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# Developing a Simple Programming Language - Part 5: Parenthesized Expressions

Are you excited as much as I am? Today is the day we’ll complete our calculator, and start getting into the good stuff. We’ll be adding parenthesized expressions to our grammar, and implementing an interpreter that will be able to evaluate parenthesized expressions. We’ll be able to evaluate expressions like 6 + 2 * (10 - 3 / (12 / 4) + 1).

First of all, let’s update our grammar to support expressions inside parenthesis.

Take a look at our grammar from the last chapter. Our factor production is used for basic units in expressions. Today, we’ll be adding another basic unit - a parenthesized expression. So, this is what our updated grammar will look like.

In our factor rule, we have introduced two new terminals; LPAREN for left parenthesis “(“, and RPAREN for right parenthesis “)”. Additionally, the non-terminal expr is between LPAREN and RPAREN. The syntax diagram for factor is as follows:

Think about how we are going to write this in our Parser. You might have noticed something interesting this time, which is the fact that our factor() method is now recursive. If we try to interpret something like 12 / (3 + 1), we will start off with the expr() method, and eventually get to a point where we will recursively use expr() again to compute the (3 + 1) part of the arithmetic expression.

We will be making the following changes to our code:

LPAREN, and RPAREN tokens will be added to the Type enum.

```enum Type {
INTEGER,
PLUS,
MINUS,
MUL,
DIV,
LPAREN,
RPAREN,
EOF
}```

Update the getNextToken() method in our Lexer to catch LPAREN and RPAREN tokens.

```private Token getNextToken() {
while (this.currentChar != Character.MIN_VALUE) {
if (Character.isWhitespace(this.currentChar)) {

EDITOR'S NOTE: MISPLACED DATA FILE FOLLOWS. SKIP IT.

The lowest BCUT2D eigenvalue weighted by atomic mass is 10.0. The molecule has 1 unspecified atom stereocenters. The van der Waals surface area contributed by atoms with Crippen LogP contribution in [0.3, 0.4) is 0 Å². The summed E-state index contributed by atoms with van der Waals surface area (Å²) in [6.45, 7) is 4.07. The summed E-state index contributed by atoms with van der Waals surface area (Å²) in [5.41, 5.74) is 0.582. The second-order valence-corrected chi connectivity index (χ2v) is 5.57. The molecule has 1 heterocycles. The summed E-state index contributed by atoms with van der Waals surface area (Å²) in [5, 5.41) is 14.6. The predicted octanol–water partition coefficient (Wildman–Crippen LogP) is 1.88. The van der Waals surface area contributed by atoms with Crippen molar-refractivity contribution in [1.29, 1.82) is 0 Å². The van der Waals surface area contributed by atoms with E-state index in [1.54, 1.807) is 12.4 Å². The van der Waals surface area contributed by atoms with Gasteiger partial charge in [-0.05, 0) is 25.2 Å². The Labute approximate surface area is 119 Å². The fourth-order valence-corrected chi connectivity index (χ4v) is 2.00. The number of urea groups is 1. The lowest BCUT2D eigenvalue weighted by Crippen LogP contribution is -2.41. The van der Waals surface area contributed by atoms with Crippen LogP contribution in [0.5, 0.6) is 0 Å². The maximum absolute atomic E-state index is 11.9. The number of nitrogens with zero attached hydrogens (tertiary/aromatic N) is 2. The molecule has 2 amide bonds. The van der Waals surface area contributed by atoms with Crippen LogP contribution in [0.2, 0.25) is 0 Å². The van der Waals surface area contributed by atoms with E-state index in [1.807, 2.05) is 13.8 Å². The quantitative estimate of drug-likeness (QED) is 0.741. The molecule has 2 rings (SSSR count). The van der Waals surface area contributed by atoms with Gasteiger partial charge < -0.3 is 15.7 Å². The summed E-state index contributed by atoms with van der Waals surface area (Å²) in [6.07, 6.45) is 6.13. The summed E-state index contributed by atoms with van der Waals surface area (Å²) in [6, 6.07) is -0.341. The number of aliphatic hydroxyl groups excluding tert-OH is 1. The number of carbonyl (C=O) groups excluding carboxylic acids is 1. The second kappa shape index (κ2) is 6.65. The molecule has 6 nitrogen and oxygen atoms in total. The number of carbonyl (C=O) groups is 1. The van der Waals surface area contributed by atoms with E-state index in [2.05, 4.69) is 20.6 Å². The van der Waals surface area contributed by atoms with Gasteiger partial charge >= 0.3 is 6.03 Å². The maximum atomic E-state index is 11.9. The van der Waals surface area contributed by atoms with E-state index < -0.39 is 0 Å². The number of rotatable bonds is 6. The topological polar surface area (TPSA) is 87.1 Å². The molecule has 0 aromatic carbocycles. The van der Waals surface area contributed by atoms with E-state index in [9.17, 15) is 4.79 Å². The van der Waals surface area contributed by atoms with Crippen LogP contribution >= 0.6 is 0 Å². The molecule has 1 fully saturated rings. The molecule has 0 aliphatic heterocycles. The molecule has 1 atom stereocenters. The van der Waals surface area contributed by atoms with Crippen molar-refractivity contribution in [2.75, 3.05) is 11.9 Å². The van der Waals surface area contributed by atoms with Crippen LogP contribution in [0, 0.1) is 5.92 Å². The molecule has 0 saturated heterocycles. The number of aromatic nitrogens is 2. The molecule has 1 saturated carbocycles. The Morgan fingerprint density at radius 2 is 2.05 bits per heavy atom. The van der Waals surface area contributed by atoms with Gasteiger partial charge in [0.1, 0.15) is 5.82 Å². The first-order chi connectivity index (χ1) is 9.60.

skipWhitespace();
continue;
}
if (Character.isDigit(this.currentChar)) {
return new Token(Type.INTEGER, integer());
}
if (this.currentChar == '+') {
return new Token(Type.PLUS, currentChar);
}
if (this.currentChar == '-') {
return new Token(Type.MINUS, currentChar);
}
if (this.currentChar == '*') {
return new Token(Type.MUL, currentChar);
}
if (this.currentChar == '/') {
return new Token(Type.DIV, currentChar);
}
if (this.currentChar == '(') {
return new Token(Type.LPAREN, currentChar);
}
if (this.currentChar == ')') {
return new Token(Type.RPAREN, currentChar);
}

try {
throw new Exception("Invalid token type");
} catch (Exception e) {
System.err.printf("Invalid token type %c found", currentChar);
System.exit(0);
return null;
}
}
return new Token(Type.EOF, null);
}```

Update factor() in our Parser

```/*
factor : INTEGER | LPAREN expr RPAREN
*/
int factor() {
Token token = lexer.getCurrentToken();
if (token.getType() == Type.INTEGER) {
lexer.eat(Type.INTEGER);
return (int) token.getValue();
} else {
lexer.eat(Type.LPAREN);
int result = expr();
lexer.eat(Type.RPAREN);
return result;
}
}```

Let’s try compiling, and running our interpreter.

```\$ javac -d . Token.java
\$ javac -d . Lexer.java
\$ javac -d . Parser.java
\$ javac -d . Main.java
\$ java Main

calc> 8 - 2 * (12 / (12 / (2 + 2) - 1))
-4
calc> 8 - 2 * (12 / (12 / (2 + 2) - 1)) / (1 + 3) + 8 + 2 - (10)
5
calc> 2 + (((5 + 3)))
10                                    ```

Congratulations on making it all the way to the end! You have learned how to create an interpreter that can evaluate complex arithmetic expressions. We have completed our calculator interpreter (sort of).

In the next chapter, we will talk about an important, and widely used data structure used in compiler and interpreter design. We will be using this data structure throughout this tutorial series.

Previous Chapter: Part 4: Associativity, Precedence, and Grammars

Next Chapter: I'm working on it. Be patient :)

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